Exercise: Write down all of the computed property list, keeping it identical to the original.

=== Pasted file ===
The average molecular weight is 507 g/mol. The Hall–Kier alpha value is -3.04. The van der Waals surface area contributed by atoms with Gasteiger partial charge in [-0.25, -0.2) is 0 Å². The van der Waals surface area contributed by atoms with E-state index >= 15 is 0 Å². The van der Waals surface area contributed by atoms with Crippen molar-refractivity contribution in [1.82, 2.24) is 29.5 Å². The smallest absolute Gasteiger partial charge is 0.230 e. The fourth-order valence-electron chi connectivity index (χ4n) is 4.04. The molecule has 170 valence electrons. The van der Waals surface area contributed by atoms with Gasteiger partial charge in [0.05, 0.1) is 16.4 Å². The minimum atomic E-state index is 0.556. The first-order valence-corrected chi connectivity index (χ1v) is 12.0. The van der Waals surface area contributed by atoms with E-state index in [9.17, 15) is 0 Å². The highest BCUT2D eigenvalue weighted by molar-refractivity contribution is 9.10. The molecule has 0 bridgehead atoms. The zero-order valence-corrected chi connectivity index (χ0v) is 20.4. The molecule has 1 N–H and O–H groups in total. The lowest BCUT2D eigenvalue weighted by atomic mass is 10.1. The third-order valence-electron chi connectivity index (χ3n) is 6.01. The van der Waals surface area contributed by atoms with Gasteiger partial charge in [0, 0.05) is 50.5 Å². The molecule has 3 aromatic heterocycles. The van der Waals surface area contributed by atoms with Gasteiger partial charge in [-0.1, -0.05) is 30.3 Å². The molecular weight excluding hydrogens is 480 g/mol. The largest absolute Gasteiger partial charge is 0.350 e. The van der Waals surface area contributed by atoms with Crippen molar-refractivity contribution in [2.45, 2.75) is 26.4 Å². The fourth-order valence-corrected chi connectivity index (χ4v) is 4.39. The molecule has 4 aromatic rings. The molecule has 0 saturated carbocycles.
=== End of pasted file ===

The average molecular weight is 507 g/mol. The Hall–Kier alpha value is -3.04. The van der Waals surface area contributed by atoms with Gasteiger partial charge in [-0.25, -0.2) is 0 Å². The van der Waals surface area contributed by atoms with E-state index >= 15 is 0 Å². The van der Waals surface area contributed by atoms with Crippen molar-refractivity contribution in [1.82, 2.24) is 29.5 Å². The smallest absolute Gasteiger partial charge is 0.230 e. The fourth-order valence-electron chi connectivity index (χ4n) is 4.04. The molecule has 170 valence electrons. The van der Waals surface area contributed by atoms with Gasteiger partial charge in [0.05, 0.1) is 16.4 Å². The minimum atomic E-state index is 0.556. The first-order valence-corrected chi connectivity index (χ1v) is 12.0. The van der Waals surface area contributed by atoms with E-state index in [9.17, 15) is 0 Å². The highest BCUT2D eigenvalue weighted by molar-refractivity contribution is 9.10. The molecule has 0 bridgehead atoms. The zero-order valence-corrected chi connectivity index (χ0v) is 20.4. The molecule has 1 N–H and O–H groups in total. The lowest BCUT2D eigenvalue weighted by atomic mass is 10.1. The third-order valence-electron chi connectivity index (χ3n) is 6.01. The van der Waals surface area contributed by atoms with Gasteiger partial charge in [0, 0.05) is 50.5 Å². The molecule has 3 aromatic heterocycles. The van der Waals surface area contributed by atoms with Gasteiger partial charge in [-0.1, -0.05) is 30.3 Å². The molecular weight excluding hydrogens is 480 g/mol. The largest absolute Gasteiger partial charge is 0.350 e. The van der Waals surface area contributed by atoms with Crippen molar-refractivity contribution in [2.45, 2.75) is 26.4 Å². The fourth-order valence-corrected chi connectivity index (χ4v) is 4.39. The molecule has 4 aromatic rings. The molecule has 0 saturated carbocycles.